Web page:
bludgeon

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English[edit]

Etymology[edit]

First attested in 1730. Origin uncertain, perhaps of Cornish origin (recorded as blogon c. 1450) or from Middle French bougeon, a diminutive of bouge (club, stick).

Pronunciation[edit]

Noun[edit]

bludgeon (plural bludgeons)

  1. A short, heavy club, often of wood, which is thicker or loaded at one end.
    We smashed the radio with a steel bludgeon.

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Verb[edit]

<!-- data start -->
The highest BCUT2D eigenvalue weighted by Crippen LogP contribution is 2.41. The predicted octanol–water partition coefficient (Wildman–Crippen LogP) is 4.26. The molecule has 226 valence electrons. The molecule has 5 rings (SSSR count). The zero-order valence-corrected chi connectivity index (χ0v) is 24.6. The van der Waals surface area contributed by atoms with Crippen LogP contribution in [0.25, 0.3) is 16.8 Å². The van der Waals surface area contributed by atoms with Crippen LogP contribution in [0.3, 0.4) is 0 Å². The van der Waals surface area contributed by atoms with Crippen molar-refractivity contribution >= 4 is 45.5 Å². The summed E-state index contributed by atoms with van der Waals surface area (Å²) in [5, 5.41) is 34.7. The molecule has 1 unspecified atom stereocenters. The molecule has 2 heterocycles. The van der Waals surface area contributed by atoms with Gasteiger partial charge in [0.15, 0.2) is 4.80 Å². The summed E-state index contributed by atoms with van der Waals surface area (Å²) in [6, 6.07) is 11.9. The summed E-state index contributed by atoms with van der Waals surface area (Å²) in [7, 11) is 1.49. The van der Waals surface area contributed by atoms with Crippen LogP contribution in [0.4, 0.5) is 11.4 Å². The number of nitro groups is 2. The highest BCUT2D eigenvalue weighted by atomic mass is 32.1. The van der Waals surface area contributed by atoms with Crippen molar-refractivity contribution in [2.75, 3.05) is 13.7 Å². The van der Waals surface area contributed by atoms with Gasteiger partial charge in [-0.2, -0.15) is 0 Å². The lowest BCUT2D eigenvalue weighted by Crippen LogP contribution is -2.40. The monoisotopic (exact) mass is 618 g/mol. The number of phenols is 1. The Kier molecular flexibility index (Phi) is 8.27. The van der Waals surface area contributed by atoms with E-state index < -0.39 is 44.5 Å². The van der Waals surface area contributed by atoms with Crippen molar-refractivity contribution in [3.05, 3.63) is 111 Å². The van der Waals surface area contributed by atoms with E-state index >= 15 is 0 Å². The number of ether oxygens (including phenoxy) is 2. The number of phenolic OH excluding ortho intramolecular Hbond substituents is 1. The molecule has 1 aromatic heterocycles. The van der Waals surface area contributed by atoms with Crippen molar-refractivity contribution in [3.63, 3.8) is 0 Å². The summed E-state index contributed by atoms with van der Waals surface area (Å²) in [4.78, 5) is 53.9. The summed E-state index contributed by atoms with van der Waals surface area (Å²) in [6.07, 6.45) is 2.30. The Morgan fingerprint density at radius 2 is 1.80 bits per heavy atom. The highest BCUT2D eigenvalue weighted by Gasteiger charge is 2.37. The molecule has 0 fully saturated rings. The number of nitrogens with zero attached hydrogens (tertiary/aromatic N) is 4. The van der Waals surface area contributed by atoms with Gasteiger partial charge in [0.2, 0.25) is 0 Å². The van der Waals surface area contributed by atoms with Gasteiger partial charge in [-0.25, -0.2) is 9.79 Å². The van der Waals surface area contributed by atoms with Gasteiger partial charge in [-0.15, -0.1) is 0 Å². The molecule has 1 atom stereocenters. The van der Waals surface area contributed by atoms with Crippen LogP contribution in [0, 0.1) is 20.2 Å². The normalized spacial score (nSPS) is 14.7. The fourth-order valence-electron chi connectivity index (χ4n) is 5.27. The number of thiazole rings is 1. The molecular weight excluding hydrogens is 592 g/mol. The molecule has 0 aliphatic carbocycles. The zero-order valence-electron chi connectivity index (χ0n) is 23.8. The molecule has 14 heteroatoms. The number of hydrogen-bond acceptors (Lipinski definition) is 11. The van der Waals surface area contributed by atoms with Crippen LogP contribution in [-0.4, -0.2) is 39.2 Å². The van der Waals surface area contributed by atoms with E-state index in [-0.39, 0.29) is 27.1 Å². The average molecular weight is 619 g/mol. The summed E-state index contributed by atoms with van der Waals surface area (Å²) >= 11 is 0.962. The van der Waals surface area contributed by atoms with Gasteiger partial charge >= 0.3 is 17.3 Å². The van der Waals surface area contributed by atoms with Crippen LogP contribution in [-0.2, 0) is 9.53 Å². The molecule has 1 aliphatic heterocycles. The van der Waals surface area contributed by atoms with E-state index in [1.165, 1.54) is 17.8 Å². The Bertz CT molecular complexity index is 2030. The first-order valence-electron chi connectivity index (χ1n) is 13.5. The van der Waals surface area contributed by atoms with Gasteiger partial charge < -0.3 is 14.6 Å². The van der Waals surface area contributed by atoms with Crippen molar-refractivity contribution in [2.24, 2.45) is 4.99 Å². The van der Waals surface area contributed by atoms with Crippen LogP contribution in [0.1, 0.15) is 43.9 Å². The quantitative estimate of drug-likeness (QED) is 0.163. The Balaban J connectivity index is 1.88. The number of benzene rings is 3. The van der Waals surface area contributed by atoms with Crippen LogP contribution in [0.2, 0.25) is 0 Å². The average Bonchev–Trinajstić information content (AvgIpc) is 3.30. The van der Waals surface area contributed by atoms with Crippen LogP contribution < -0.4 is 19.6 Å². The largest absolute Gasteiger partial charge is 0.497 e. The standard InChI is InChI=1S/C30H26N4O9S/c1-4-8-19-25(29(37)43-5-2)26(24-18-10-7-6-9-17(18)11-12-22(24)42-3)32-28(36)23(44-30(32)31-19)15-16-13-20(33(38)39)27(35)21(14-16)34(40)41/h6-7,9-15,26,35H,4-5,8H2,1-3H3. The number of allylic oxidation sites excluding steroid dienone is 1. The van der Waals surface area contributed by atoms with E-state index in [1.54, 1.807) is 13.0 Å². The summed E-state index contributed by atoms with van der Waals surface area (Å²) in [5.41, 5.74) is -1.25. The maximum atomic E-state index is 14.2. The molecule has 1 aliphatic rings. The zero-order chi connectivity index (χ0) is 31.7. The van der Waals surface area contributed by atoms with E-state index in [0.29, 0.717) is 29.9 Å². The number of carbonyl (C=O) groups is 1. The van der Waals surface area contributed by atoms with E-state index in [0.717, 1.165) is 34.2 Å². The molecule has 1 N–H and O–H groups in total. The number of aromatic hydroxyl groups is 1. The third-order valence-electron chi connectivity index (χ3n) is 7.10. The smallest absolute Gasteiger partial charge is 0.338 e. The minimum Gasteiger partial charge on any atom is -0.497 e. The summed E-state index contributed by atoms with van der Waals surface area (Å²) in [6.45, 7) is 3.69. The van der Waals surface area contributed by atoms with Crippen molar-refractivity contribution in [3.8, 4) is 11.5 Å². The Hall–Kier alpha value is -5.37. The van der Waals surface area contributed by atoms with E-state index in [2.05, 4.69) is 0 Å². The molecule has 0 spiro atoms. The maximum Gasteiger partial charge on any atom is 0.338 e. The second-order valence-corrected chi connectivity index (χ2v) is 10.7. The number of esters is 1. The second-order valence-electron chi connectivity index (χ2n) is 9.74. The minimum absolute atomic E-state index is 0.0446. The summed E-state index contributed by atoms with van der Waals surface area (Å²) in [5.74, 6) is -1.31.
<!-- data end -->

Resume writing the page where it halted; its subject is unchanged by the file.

bludgeon (third-person singular simple present bludgeons, present participle bludgeoning, simple past and past participle bludgeoned)

  1. (transitive) To strike or hit with something hard, usually on the head; to club.
    The apprehended rioter was bludgeoned to death.
  2. (transitive) To coerce someone, as if with a bludgeon.
    Their favorite method was bludgeoning us with the same old arguments in favor of their opinions.

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References[edit]

  • bludgeon” in Douglas Harper, Online Etymology Dictionary (2001).